Review from Next Level Gaming

by: Peffy
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Date of publish: 31/10/2020 7:36 CET

Taking a Napoleonic Complex to a whole new level

Ever heard of a silly little thing called a Napoleonic Complex? It is named after a short little general who marched across Europe and successfully conquered much of the continent until he was stopped abruptly in his tracks at the Battle of Waterloo. Now if you have a Napoleonic complex you probably think you could have done better (rather ironic I think), and would love the chance to prove it. Cossacks 2: Napoleonic Wars puts you in the same time period as Napoleon where you can lead your armies as Napoleon or one of his counterparts in an attempt to be the master of all you survey, or in this case the European content.

There are a few modes of gameplay wrapped up in this software package for you: Campaign mode (which includes tutorials) guides you through a linear story and gives you more responsibilities and challenges as you progress. Conquer Europe mode is pretty self explanatory, you can choose to play as one of several nations then you must lead your troops to victory (I’ll come back to more specifics on how this works in a bit).

When you play threw the Campaign mode you will be starting off as a British officer with other leaders of the land rebelling against the crown and it is your responsibility to suppress their uprising. You will be given a set number of troops at the start of each mission and specific missions to achieve. During the course of the mission NPC’s will be giving you more information to help drive the storyline and give you new objectives or to let you know how you are doing on your current ones.

Now lets talk about my favorite part of the game, Conquer Europe mode (I told you I would come back to tell you more). In this mode, you pick one of several nations, along with a General to command your forces. As you progress your General will gain skill and renown for victories earned on the field of battle and with the glory and prestige giving you the ability to command more and different types of units. The other main feature of this mode that differs from the other is that you will be given a map of Europe and it will now be your responsibility to defend the territory you control as well as claim new lands for your nation. This mode also has more than just combat, you can also employ diplomacy to strike deals and form alliances. A convenient market also helps you buy and sell to obtain resources you may need. Another nice touch is that when you exit the European map the game will automatically save your progress, allowing you to pick up right where you left off.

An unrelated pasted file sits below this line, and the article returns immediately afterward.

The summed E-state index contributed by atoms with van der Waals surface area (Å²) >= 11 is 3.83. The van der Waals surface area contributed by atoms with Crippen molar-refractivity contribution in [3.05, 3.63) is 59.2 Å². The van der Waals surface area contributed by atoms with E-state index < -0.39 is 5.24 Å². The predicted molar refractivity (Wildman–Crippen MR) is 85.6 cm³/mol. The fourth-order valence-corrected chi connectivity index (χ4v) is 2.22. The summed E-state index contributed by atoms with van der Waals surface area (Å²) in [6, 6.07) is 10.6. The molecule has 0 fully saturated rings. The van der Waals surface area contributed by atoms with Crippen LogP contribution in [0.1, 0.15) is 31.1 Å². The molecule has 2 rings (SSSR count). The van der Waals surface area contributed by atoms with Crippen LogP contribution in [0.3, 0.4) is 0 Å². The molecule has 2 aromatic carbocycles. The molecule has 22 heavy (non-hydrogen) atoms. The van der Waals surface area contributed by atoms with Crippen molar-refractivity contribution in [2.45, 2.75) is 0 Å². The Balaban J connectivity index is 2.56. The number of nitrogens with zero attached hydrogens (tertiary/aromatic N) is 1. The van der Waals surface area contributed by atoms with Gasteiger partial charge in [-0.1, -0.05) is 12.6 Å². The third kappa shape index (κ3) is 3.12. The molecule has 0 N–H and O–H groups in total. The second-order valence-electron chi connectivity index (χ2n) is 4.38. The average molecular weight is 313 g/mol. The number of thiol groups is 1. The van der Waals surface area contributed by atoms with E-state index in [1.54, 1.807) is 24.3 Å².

So why are resources so important in this game? Well for one when you are trying to upgrade your defenses in your territories it costs resources to improve the fortifications allowing them to repel larger enemy forces. Another use of resources is the recruitment of soldiers lost on the field of glory. The final, and often most critical reason for resources is that during actual combat you will consume these resources. Your soldiers need food to survive and lets not forget you need ammunition, which I run out of faster than anything else.